The news received from Europe that other missionaries were coming made Hudson and his collaborators think of a missionary centre with a school and a dispensary, a place that could then be replicated everywhere across the country. It was once again a dream of faith. The money they received from London once a quarter was not enough even for their daily food, so their clothes were worn out and their means of living very reduced. But it was not the first time that they planned by faith, nor the last time that God would help them.

In August 1855, after several missionary journeys to the midland of China, Hudson Taylor made a radical decision. In the evening he called a barber, who shaved his hair, leaving only a tuft that would be braided according to local custom, and changed his clothes. In the morning, he was unrecognisable to his fellow missionaries. He thus identified himself with the people among whom he had come, and the effects were amazing.

However, this change was not viewed favourably by his European companions, who saw in Hudson’s gesture an abdication from English dignity. However, the change for the better in the attitude of the Chinese towards him meant a joy that far outweighed the shortcomings. Later, some of his collaborators would also adopt the Chinese attire, as was the case with Burns, the famous Scottish preacher, with whom Hudson left in December 1855 for the villages of central China.

Hudson married Maria Jane Dyer, the orphan of a missionary minister in Penang, one of the largest islands in Malaysia. The first child of the new family, who was born at the end of 1858, died immediately after birth, and in 1859 Grace was born, the daughter who would bring back joy to their home and hope to their hearts.

In 1860, Hudson decided to return with his family to England, where he would succeed in translating the New Testament into a Chinese dialect, get his degree at the Royal London Hospital, write a book about China, and travel throughout England to tell people about the Chinese mission. On this occasion, he met Charles Spurgeon, the famous preacher from London, who would become his friend and supporter for the rest of his life.

Back to China

Because he could not stay away for too long from the place of his mission, in 1866 Hudson left again for China with his family. The vessel arrived in four months, which was undoubtedly a record speed for that time. The joy of seeing a growing local interest in their work was to be overshadowed by great losses: Grace died of meningitis in 1868, and two years later Hudson also parted with his wife and their last child, Noel. The death of Maria and that of the child discouraged Hudson, who felt the need to return to London for a while. It wasn’t the end of the road, however. Hudson Taylor was not defeated. In 1871 he married Jennie Faulding, also a long-time missionary in China, and together they carried the dream forward.  

In 1872, the couple returned to China. Throughout his life, Hudson made eleven voyages between Europe and China, and his mission prospered. In 1885, 225 missionaries were working in the Chinese Mission, there were 59 churches and more than 1,600 local people declared themselves Christians. In 1887, Hudson Taylor prayed for 100 missionaries and $50,000. Six hundred candidates registered and more than 100,000 dollars were collected.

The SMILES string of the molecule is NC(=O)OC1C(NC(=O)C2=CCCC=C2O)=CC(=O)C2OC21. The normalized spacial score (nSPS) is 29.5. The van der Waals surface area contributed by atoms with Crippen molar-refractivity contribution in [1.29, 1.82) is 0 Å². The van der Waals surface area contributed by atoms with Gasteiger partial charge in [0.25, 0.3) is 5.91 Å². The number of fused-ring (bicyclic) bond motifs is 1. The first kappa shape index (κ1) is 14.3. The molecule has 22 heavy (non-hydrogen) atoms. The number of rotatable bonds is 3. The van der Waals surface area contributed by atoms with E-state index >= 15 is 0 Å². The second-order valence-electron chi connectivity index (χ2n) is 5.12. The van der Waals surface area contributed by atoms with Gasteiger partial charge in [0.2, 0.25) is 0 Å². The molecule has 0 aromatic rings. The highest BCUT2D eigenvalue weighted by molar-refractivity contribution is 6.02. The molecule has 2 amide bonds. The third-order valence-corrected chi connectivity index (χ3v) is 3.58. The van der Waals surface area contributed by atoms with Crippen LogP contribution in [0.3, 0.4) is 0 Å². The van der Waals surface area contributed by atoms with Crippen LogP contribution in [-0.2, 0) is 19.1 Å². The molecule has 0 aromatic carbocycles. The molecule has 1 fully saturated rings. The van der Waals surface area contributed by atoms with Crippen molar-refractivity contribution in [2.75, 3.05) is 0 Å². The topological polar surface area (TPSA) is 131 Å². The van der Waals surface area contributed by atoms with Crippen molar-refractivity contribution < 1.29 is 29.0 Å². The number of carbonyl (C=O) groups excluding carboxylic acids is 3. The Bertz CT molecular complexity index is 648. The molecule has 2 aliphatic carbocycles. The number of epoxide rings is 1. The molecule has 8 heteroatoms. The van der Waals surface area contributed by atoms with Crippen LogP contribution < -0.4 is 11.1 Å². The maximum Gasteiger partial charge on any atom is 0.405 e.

In 1888, while in England, Hudson was preparing to return to China, but thanks to an invitation from the famous preacher Charles Moody, he chose to make this journey passing through America. He thought it would be a short visit, but the sermons and missionary experiences aroused such interest that he stayed there for about three months. He received many donations for the Chinese Mission, although he did not ask for even a dollar from anyone. No fewer than 40 young Americans left with him as missionaries for China.

Events like this were not unique in his life. Each month of Hudson Taylor’s life brought with it a notable event. The year 1904 found him in Switzerland where his wife was receiving treatment for cancer at a sanatorium. Jennie Faulding died in 1904, and Hudson Taylor returned to China for his eleventh missionary journey. On June 3, 1905, while writing his endless correspondence, he took ill and died unexpectedly a short time later.

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At the time of his death, there were 205 missionary centres in China, 800 active missionaries, 700 trained local leaders, and over 125,000 professing Chinese Christians. Today, estimates speak of over 70 million Christians in China. However, their exact number seems to be much higher, because the officially provided data includes only those from Christian churches recognised by the state. However, compared to the number of the Chinese population, Christians are a minority.

On March 17, 2009, The Gospel Herald announced the death of Reverend James Hudson Taylor III, in Hong Kong, and noted that “without regret, but driven by a deep love for China, five generations of the Taylor family dedicated their lives to the mission of Christ in China, in the last 180 years,” a beautiful fulfilment of the words of Hudson Taylor’s pledge: “As for me and my house, we will serve the Lord.”

Adrian Neagu is the editorial director of Life and Health Publishing House Romania and holds a PhD in History.

[1]„Ruth Tucker, From Jerusalem to Irian Jaya. A Biographical History of Christian Missions. Grand Rapids, Michigan: Zondervan, 1983, p. 73.”

„Ruth Tucker, From Jerusalem to Irian Jaya. A Biographical History of Christian Missions. Grand Rapids, Michigan: Zondervan, 1983, p. 73.”